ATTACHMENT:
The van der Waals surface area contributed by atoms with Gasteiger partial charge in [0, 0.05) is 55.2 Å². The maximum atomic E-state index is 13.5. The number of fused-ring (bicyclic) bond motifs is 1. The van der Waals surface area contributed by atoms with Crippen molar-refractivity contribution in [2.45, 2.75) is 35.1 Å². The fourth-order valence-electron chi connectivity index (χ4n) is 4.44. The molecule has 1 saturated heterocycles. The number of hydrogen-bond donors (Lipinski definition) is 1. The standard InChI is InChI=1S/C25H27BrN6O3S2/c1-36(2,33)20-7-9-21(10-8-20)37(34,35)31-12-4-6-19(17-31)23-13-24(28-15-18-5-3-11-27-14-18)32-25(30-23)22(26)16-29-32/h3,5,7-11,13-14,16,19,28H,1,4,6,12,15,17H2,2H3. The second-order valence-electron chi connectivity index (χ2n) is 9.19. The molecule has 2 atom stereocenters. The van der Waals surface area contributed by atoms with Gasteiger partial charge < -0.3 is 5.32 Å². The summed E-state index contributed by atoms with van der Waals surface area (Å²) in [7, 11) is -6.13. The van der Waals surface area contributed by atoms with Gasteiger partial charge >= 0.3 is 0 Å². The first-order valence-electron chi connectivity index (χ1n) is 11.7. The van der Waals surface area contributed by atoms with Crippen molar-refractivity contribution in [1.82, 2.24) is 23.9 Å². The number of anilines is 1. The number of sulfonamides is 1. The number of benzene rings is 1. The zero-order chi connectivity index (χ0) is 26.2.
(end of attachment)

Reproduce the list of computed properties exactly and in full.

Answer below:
The van der Waals surface area contributed by atoms with Gasteiger partial charge in [0, 0.05) is 55.2 Å². The maximum atomic E-state index is 13.5. The number of fused-ring (bicyclic) bond motifs is 1. The van der Waals surface area contributed by atoms with Crippen molar-refractivity contribution in [2.45, 2.75) is 35.1 Å². The fourth-order valence-electron chi connectivity index (χ4n) is 4.44. The molecule has 1 saturated heterocycles. The number of hydrogen-bond donors (Lipinski definition) is 1. The standard InChI is InChI=1S/C25H27BrN6O3S2/c1-36(2,33)20-7-9-21(10-8-20)37(34,35)31-12-4-6-19(17-31)23-13-24(28-15-18-5-3-11-27-14-18)32-25(30-23)22(26)16-29-32/h3,5,7-11,13-14,16,19,28H,1,4,6,12,15,17H2,2H3. The second-order valence-electron chi connectivity index (χ2n) is 9.19. The molecule has 2 atom stereocenters. The van der Waals surface area contributed by atoms with Gasteiger partial charge < -0.3 is 5.32 Å². The summed E-state index contributed by atoms with van der Waals surface area (Å²) in [7, 11) is -6.13. The van der Waals surface area contributed by atoms with Gasteiger partial charge >= 0.3 is 0 Å². The first-order valence-electron chi connectivity index (χ1n) is 11.7. The van der Waals surface area contributed by atoms with Crippen molar-refractivity contribution in [1.82, 2.24) is 23.9 Å². The number of anilines is 1. The number of sulfonamides is 1. The number of benzene rings is 1. The zero-order chi connectivity index (χ0) is 26.2.